Manchester. A post-industrial city grown from cotton and made famous thanks to football and music. A radical city whose citizens have changed the world. A resilient city that has achieved so much and aspires for even more. The only way to fully outline its impact on the world is to explore the city from A-Z.
- A for Alan Turing, Ancoats
- B for Bees, Beetham Tower
- C for Commonwealth Games, Coronation Street, Cottonopolis
- D for Deansgate
- E for Ernest Rutherford
- F for Football
- G for Graphene
- H for The Haçienda
- I for IWM North
- J for Dr. John Cooper Clarke
- K for Karl Marx
- L for Libraries, LGBT+
- M for MIF, Music
- N for Northern Quarter
- O for Oasis
- P for Pankhurst Centre
- Q for The Quays
- R for Radical
- S for Science and Industry Museum, Spinningfields
- T for Town Hall
- U for Universities
- V for Vimto
- W for Warehouse Project
- X for Xmas Markets
- Y for YES
- Z for Z-Arts
“This is Manchester, we do things differently here.”Tony Wilson
The ‘father of modern computing’, Alan Turing was a mathematician and computer scientist, whose legacy has recently been highlighted as due to being chosen as the new face of the English £50 note. During the secon world war, Turing was responsible for devising a number of techniques that helped him and his team break the Enigma code. After the war, Turing worked at The University of Manchester, helping to develop some of the world’s first stored-programme computers.
As a homosexual man in the 1950s, Turing was prosecuted and chemically-castrated, a heinous punishment for which he was post-humously pardoned for in 2013. Alan Turing’s work paved the way for the very devices that we still use to this day.
One of Manchester’s newest and coolest neighbourhoods, Ancoats, to the North of Manchester City Centre, has recently been named 13th in Time Out’s ‘50 coolest neighbourhoods in the world’. Featuring a plethora of new restaurants, hipster cafes, and bars, this hip neighbourhood should be top of your list when visiting the city.
Top picks include Ancoats Coffee Co. for incredible coffee served in a converted warehouse, Rudy’s Pizza for some of Manchester’s finest Naples-inspired Pizza, Canto for modern Portuguese dining, Pollen Bakery for some of the best baked goods in the city, Seven Bro7hers for Manchester-born craft beer, and Hope Mill Theatre for a dose of independent theatre.
You may be confused when you first get to Manchester by the sheer number of bee symbols you will see across the city; on our bins and street furniture, sold in shops, adorning walls as huge murals or graffiti, and even tattooed on our people. The Worker Bee is a symbol of Manchester’s industrial past and hard-working ethic, and was adopted in the industrial revolution. After the 2017 terrorist attack in Manchester, the bee gained even more popularity as a symbol to unify the city and celebrate in its diversity.
Love it or hate it, Beetham Tower is an icon of the Manchester skyline. With its own comedic Twitter account (@AngryBeetham), the Beetham Tower was built as the biggest skyscraper in the UK outside of London, and only in 2018 was eclipsed by the South Tower at Deansgate Square. Containing a Hilton Hotel, apartments, and Cloud 23 skybar, the Beetham Tower is also widely recognised for the eerie hum it produces in windy weather.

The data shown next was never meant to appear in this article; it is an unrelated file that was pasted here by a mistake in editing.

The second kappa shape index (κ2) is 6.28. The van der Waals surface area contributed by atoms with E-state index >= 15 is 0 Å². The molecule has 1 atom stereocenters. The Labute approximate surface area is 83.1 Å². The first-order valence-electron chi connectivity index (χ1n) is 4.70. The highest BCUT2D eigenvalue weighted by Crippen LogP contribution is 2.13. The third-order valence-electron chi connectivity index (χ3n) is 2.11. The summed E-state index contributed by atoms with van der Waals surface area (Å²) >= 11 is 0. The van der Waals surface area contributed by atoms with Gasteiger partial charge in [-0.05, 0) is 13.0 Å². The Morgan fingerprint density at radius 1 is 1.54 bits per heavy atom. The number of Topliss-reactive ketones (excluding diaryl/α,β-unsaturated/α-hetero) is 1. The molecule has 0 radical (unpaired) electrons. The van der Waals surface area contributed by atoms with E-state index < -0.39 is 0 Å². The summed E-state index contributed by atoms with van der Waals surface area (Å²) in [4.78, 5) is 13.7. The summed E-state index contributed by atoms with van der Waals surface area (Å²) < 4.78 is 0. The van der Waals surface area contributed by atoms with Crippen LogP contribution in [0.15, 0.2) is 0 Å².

The 2002 Commonwealth Games were hosted in Manchester, after a failed bid for the 2000 Summer Olympics. A huge success for the city, the Games served to highlight how far it had progressed from into a post-industrial city, especially after the IRA bomb in 1996. Reinvigorating development in the centre, the legacy was long-lasting, with the main venue ‘The City of Manchester Stadium’ becoming home to Manchester City Football Club, the Manchester Velodrome being inherited by the now very successful British Cycling, and the purpose-built National Squash Centre and Manchester Aquatics Centre forming a part of the immensely successful SportCity complex in East Manchester. England went on to win 165 medals in the games, including 54 Gold.
Coronation Street is perhaps Manchester’s most famous, and fictional, street. The TV show is the world’s longest running soap opera, and has been broadcast since 1960. Recently moved to MediaCity, Coronation Street has become a British institution, and fans can tread the famous cobbles on the Coronation Street Tour operated on select dates throughout the year.
If there’s one thing that has made Manchester the city that it is today, it is cotton. Named ‘Cottonopolis’ in the 19th Century, Manchester was at one point the most-productive processor of cotton in the world. The wealth that the cotton industry created for Manchester is still evident in the city’s architecture, most notably in the incredible Grade I listed Victorian Manchester Town Hall. After the decline of the cotton trade, Manchester re-established itself as a financial powerhouse of the region, and more recently has utilised the iconic red-brick mills for everything from apartments to offices to hip cafes.